a note a few months later: “Soon your
southmore will produce a junior.”
I got a mindgrain; I could see
a storm in the offering for me.
My Jane was cued in, bye and bye,
and she raised up a human cry
in a high dungeon. “You’ve done wrongs!
Let’s go at it, hammer and thongs!
The chickens have come home to roast!
I won’t lie doormat now! Your toast!”
She caused a raucous with abuse
and anger I could not diffuse.
Her words were nasty – so profound,
my vocal chords can’t make the sound.
She was a bowl in a china shop,
beyond the pail. I said, “Please stop!
The dye is cast! It’s not the place
to cut off your nose despite your face!
Don’t get your nipples in a twist!
You give me short shift! I insist
I’m utterly beyond approach!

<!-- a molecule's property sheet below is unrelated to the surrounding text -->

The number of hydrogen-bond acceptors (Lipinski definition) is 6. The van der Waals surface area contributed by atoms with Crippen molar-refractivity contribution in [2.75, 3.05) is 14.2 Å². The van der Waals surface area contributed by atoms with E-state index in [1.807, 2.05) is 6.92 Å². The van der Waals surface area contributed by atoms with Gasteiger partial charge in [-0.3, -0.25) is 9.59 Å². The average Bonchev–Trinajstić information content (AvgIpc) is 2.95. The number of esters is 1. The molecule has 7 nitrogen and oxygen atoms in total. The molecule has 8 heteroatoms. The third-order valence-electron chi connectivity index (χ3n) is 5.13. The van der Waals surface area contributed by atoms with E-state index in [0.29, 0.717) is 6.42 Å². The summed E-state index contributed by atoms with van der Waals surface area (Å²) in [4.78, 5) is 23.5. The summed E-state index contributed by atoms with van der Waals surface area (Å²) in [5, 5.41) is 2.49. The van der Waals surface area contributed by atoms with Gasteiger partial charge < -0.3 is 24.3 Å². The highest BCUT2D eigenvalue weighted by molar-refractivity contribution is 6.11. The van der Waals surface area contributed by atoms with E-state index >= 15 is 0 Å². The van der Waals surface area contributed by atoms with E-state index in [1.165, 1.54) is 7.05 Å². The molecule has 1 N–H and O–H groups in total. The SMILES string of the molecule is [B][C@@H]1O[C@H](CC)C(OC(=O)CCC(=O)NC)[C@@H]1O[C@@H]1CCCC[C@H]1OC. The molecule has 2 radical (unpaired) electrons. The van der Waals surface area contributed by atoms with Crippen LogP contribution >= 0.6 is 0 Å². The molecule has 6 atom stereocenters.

Don’t treat me like a mere cockroach!”
She cried, “My cause for consternation
is not a pigment of the imagination!
There’s a bi-product of your lust!
Get out! You fill me with disgust!”
The point was mute; my chance was past,
so I gave up the goat at last.
Fate accompli, forgotten conclusion –
my morays were my dissolution.
And so, without further adieu,
here’s some advice that’s trite and true:
It would be who of you to trust your gut;
nip wayward passions in the butt.
Don’t sow your wild oaks around –
the eggcorns might just bring you down.